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Friday, Jul 01, 2022
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Pelé joins calls for Brazil to step up search for pair missing in Amazon

Pelé joins calls for Brazil to step up search for pair missing in Amazon

Three-time World Cup winner joined sports, culture and media figures in calling for action over Dom Phillips and Bruno Pereira
A host of Brazilian celebrities, led by the three-time World Cup winner Pelé, have joined calls for authorities to intensify their search for a British journalist and Brazilian Indigenous advocate missing in the Amazon rainforest.

Pelé, now 81 and considered one of the greatest players of all time, retweeted a video made by Phillips’s wife appealing for more urgency in the search for her husband and Bruno Pereira.

“The fight for the preservation of the Amazon forest and of the Indigenous groups belongs to all of us,” the former Santos legend wrote on Twitter.

“I am moved by the disappearance of Dom Phillips and Bruno Ferreira, who dedicate their lives to this cause. I join the many voices that make the appeal to intensify the search.”

His words came as authorities in the remote region on Brazil’s border with Peru announced they had arrested a man in possession of arms and ammunition.

The suspect was not named but police earlier said they had detained Amarildo da Costa de Oliveira. He was reported to have threatened Phillips, Pereira and a group of 13 Indigenous people on Saturday morning as they travelled in the Vale do Javari region.

A witness to the encounter told the Guardian that Da Costa and two other armed men threatened the group while they stopped at the side of the Itaquaí river in Amazonas state.

Police said they could not yet tie the suspect to the pair’s disappearance.

“We have material that makes us suspect there is a link to the fact,” said Carlos Alberto Mansur, Amazonas state police chief. “But it’s still just a suspicion. It’s still being investigated.”

“For now, our main job is searching and our hope is still to find them alive. That they had a problem with their boat, that they went up a river, that they are lost in the jungle. It’s the jungle, it’s a very complex area.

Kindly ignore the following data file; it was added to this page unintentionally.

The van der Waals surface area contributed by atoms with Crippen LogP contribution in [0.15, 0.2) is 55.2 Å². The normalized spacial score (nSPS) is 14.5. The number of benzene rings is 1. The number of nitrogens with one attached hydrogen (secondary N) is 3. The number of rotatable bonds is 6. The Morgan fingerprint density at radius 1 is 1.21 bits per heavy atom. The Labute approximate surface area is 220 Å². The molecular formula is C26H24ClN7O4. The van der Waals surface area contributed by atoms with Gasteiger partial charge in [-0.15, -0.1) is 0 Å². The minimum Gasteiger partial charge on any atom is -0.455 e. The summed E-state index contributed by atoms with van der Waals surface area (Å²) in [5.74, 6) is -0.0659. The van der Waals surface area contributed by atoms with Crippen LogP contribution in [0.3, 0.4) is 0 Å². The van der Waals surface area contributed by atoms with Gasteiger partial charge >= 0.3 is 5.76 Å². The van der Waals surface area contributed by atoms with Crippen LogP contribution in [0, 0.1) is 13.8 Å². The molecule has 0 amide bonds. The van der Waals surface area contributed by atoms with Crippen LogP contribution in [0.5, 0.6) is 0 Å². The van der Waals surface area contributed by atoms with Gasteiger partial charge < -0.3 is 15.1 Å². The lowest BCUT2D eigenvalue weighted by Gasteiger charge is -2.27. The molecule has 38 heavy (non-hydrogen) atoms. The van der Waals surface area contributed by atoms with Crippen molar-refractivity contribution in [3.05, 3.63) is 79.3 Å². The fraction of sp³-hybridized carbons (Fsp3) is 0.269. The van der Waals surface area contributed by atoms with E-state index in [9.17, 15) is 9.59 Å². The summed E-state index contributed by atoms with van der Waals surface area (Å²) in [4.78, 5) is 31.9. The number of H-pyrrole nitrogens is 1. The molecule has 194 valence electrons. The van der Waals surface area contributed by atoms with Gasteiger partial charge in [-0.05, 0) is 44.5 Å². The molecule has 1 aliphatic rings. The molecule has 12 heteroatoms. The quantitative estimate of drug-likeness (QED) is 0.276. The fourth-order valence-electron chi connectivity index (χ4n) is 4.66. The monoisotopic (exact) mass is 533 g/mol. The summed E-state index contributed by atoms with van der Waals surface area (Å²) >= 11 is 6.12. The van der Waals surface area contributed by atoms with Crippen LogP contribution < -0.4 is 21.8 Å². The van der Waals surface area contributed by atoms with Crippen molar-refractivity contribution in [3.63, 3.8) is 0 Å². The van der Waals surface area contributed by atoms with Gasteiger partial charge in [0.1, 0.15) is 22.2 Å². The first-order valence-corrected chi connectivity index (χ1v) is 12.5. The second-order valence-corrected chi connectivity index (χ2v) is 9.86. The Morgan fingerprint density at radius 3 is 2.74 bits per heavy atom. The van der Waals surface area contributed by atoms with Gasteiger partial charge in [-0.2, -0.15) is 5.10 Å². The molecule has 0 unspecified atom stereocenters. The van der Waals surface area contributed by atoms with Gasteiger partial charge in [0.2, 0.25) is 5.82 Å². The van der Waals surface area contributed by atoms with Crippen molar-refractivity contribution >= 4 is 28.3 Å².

“We still don’t have a strong indication a crime was committed.”

Pereira, 41, a longtime advocate of the Indigenous tribes in a vast and remote jungle area, had received death threats for his work helping protect Indigenous groups from drug traffickers and illegal miners, loggers and hunters who covet land in a region rich with natural resources.

He and Phillips were last seen on Sunday morning while traveling by boat through the Javari region of Amazonas state. They were returning from a two-day reporting trip but did not arrive as scheduled at the town of Atalaia do Norte.

Phillips, a longtime contributor to the Guardian, the Washington Post and other international publications, was researching a book on sustainable development in the region.

He received a fellowship from the Alicia Patterson Foundation to write the book, and was aiming to finish it by the end of this year.

On Tuesday his wife Alessandra Sampaio made an emotional appeal for authorities to speed up their search, and as the case hit the headlines in Brazil personalities from the worlds of sports, culture and media joined in.

Dr Drauzio Varella, a public health expert and broadcaster who is one of Brazil’s best-loved personalities, called Phillips “highly serious” and said: “We need to clarify what happened.”

“The whole world is watching us and we need to find out what happened and those responsible, if they exist, must face exemplary penalties,” he said in a video message.

Musician Caetano Veloso said he planned to speak about Phillips and Pereira during his show at the Vivo Rio concert hall in Rio de Janeiro on Wednesday night.

In addition to Pelé, the Everton and Brazil forward Richarlison retweeted Phillips’s wife’s emotional video, and Walter Casagrande, a former Brazilian player who is now a well-known presenter, made his own recorded message in support of two people he said were dedicated to protecting human rights and the environment.

“They are friends of our Indigenous people and we cannot remain quiet,” the former Corinthians, Porto and Torino striker said. “It is the government’s responsibility to intensify the search … This is a very serious case.”

Football club Corinthians tweeted their support; singer Gaby Amarantos made her own video;and Sonia Guajajara, an Indigenous leader who was recently named as one of Time magazine’s most influential people of 2022, raised the issue with the US climate envoy, John Kerry, on a visit to New York.

In Britain, the shadow foreign secretary, David Lammy, urged Brazilian authorities “to do all they can to find them as soon as possible and for the Foreign Office to use all the diplomatic channels at its disposal”.
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